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(left) Amber Kuo, Eddie Peng and Ivy Chen, and (right) Vicki Zhao and Mark Chao fall in Love.

Chinese: 愛 Love
Year: 2012
Director: Doze Niu
Writer: Iris Tseng, Wang Qi'nan, Doze Niu
Cast: Vicki Zhao Wei, Mark Chao, Shu Qi, Ethan Ruan, Amber Kuo, Ivy Chen Yi-Han, Eddie Peng Yu-Yan, Doze Niu, Wang Jingchun, Lung Shao-Hua, Belle Yu, Yang Kuei-Mei, Ting Chiang, Li Hsuan, Hsiao Yeh, Rhydian Vaughan, Chen Han-Dian, Huang Teng-Hui, Tsai Cheng-Hsien, Zhang Haiyan, Du Jiayi, Jo'elle Lu, Chu Chih-Ying, Bright Pu, Huang Chien-Ho, Wei Po-Chin, Chen Yu-Hsun, Li Jun
The Skinny: Classy and super-commercial, this all-star romcom finely balances comedy and drama, and smartly dodges when things get too pretentious or preachy. The gorgeous and able cast is likely worth the price of admission alone.
by Kozo:

Taiwan idols make a convincing case for screen supremacy with Love, an ensemble romance from director-actor Doze Niu. Mostly Taipei-set with occasional detours to Beijing, Love features a super-photogenic cast muddling through their love lives, the details of which – if you've ever seen a television drama – should immediately be familiar. Basically, nothing that occurs in Love is original or inspired, with pretty people and terrific production values intended to shore up the whole shebang. Luckily, Doze Niu and his actors succeed at their patchwork filmmaking, making Love an enjoyable if overlong piece of star-fueled fluff. Go, uh, Doze!

An impressive but obviously manipulated 12-minute tracking shot introduces us to Love's characters. Chia (Ivy Chen) is pregnant thanks to Kai (Eddie Peng), but he's the boyfriend of her best pal Ni (Amber Kuo). Rich businessman Mark (Mark Chao) chances by Beijing vistor Xiaoye (Vicki Zhao) in a hotel elevator, before rebuffing the advances of socialite Zoe (Shu Qi) in one of the luxury rooms. Working in the hotel is Chia's stuttering brother Kuan (Ethan Ruan), who annoys Zoe when he snaps her photo outside the hotel, right before she's picked up by Lu Ping (Doze Niu), her rich sugar daddy and Ni's father. Mark is also Lu Ping's friend, plus there's a hidden character connection that further links the two. If you need an infographic to chart this near-incestuous web of characters, you're not alone.

Relationships develop as the film jumps between its Taipei and Beijing locales. Mark heads to Beijing to do business and research his ancestry, coming into contact with the fiesty Xiaoye, who's revealed to be a single mother. Back in Taipei, best pals Ni and Chia find their friendship fractured, with still-immature Kai stuck in between. Zoe is tired of being a rich man's arm candy, and despite getting off on the wrong foot with her, the lower class Kuan becomes her confidant. Behind them all, Lu plays concerned father but also selfish lover, seeking to claim Zoe as his own even though their longtime relationship comes with plenty of cheating on the side. Unions are formed, hearts are broken, and somewhere in there universal truths on love, friendship and maturity are dispensed.

Actually, they aren’t, and that’s a good thing. Despite possessing the ingredients for a self-involved romance dissertation, Love eschews pretension and keeps epiphanies and self-realization character-specific. Events are unremarkable and clichéd – lost children, teary confrontations, teased abortions – but the actors and Niu's solid direction make the most of this familiar material. The Beijing segment feels the most complete and entertaining, thanks to Vicki Zhao's strong performance as single mother Xiaoye, plus some sly support from Wang Jingchun as Ge Ting, the cop who helps Xiaoye and Mark navigate their romantic tension. Mark Chao is a bit outclassed by the older Zhao, but his handsome, confident screen presence makes him a worthy sparring partner.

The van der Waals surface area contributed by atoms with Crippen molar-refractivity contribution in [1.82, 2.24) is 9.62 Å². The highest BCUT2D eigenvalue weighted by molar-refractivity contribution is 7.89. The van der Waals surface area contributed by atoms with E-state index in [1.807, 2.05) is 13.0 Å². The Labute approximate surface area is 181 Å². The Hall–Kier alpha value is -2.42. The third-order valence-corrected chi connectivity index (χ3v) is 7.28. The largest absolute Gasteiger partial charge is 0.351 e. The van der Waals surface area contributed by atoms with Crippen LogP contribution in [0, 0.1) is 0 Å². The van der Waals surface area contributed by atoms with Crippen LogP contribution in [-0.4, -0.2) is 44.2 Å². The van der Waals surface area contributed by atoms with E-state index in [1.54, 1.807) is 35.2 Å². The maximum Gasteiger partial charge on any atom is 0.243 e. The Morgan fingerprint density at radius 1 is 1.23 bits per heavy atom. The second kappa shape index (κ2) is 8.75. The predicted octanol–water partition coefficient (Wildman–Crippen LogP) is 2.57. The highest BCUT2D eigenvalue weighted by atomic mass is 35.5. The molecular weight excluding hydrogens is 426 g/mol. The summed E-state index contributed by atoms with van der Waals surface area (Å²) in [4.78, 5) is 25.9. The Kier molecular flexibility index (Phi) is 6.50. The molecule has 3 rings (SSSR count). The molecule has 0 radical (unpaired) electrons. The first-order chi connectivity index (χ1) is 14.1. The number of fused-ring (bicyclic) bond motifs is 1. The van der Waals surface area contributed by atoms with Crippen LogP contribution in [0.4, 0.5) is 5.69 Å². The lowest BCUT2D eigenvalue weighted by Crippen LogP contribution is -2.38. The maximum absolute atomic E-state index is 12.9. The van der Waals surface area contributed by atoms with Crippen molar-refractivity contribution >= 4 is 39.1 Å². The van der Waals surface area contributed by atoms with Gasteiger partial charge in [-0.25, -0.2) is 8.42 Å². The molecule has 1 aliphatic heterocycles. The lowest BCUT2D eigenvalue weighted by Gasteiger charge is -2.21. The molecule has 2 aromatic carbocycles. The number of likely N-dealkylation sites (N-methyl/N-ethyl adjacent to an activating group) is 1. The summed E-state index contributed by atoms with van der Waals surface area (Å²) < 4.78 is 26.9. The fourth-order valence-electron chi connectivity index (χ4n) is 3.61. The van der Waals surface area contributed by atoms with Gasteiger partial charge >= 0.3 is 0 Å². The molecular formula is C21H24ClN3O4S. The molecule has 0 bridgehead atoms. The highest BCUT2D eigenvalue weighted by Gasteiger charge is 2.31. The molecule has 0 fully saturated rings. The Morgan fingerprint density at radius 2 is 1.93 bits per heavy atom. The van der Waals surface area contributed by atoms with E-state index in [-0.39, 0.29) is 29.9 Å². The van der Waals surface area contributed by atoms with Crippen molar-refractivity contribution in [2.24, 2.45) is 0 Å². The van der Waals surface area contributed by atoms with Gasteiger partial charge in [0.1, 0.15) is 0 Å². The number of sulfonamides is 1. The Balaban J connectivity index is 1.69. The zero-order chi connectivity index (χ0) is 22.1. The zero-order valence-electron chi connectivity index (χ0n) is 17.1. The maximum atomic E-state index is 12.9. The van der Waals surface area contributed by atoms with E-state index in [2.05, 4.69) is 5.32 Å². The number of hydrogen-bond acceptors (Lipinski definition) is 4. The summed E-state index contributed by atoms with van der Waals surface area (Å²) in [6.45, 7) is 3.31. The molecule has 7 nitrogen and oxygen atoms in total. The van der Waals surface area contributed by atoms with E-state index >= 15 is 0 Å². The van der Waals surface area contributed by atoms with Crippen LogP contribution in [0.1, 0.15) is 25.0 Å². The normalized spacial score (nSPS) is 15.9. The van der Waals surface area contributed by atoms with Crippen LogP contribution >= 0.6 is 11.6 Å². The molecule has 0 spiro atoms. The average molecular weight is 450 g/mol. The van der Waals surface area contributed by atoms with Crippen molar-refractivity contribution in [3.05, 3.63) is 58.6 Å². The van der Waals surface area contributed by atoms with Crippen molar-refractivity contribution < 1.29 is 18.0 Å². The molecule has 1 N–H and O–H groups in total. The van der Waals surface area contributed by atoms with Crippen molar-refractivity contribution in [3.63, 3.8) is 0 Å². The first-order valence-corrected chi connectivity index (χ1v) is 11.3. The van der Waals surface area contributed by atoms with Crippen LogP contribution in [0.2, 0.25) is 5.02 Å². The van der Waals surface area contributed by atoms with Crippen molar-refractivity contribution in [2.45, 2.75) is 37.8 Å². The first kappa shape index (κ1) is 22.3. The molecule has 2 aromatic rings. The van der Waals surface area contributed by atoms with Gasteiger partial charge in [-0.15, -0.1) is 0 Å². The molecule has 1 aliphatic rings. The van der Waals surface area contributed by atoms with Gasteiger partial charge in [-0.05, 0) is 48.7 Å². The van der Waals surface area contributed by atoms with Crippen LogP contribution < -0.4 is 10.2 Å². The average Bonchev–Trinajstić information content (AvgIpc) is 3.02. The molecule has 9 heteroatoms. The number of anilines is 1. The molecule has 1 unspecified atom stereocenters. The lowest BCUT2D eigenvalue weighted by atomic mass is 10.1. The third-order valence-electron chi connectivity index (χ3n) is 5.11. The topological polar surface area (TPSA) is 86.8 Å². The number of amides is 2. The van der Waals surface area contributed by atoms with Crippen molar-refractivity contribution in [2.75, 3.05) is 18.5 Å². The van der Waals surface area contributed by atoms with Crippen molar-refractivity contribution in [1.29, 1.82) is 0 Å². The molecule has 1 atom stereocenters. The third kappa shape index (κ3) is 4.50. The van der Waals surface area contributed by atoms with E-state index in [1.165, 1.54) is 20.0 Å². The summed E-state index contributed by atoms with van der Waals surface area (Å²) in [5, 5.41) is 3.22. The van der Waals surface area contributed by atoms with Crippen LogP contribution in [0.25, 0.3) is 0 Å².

On the Taipei side, siblings Kuan and Chia share a surprisingly affecting if not romantic relationship. Ivy Chen makes Chia sympathetic and felt despite the fact that she’s the one who stole her best friend’s guy. Ethan Ruan is super likeable as the virgin Kuan, a “best man ever” archetype whose tentative courtship of the worldly Zoe is the closest the film has to a grand movie-like romance. Shu Qi essays Zoe like an old pro, bringing instant character and credibility to her role. The story between Kai and Ni is the least felt, as it doesn’t seem to develop so much as simply get defined, and the characters only seem to change because they disappear for so much screentime. However, both Amber Kuo and Eddie Peng are fine, with Kuo’s scenes with Ivy Chen surpassing their soap opera clichés.

Love is ultimately a product, but it’s a classy one. The film wraps up in an expected manner, i.e., everyone has a resolution and most are happy ones. At the same time, Niu doesn’t overdo his climaxes, choosing for low-key unions rather than heightened clinches that romcoms are so prone to. Love seems to recognize its genre’s pitfalls, and occasionally subverts them with an endearing self-awareness that calls attentions to its TV drama tropes, frequently with humor. Niu also makes sure to put his talented cast front-and-center, but not at the expense of experienced actors like Shu Qi and Vicki Zhao, who thankfully anchor the proceedings. Smartly, Niu relegates himself to the least among the leading stars. Doze Niu seems to get what his real role is in Love: he’s the film’s backbone, and if he makes his young stars look good, they’ll make him look good. Well they do and Niu does. (Kozo 2012)

Availability: DVD (Hong Kong)
Region 3 NTSC
Intercontinental Video (HK)
16x9 Anamorphic Widescreen
Mandarin Language Track
Dolby Digital 5.1 / DTS 5.1
Removable English and Chinese Subtitles
*Also Available on Blu-ray Disc
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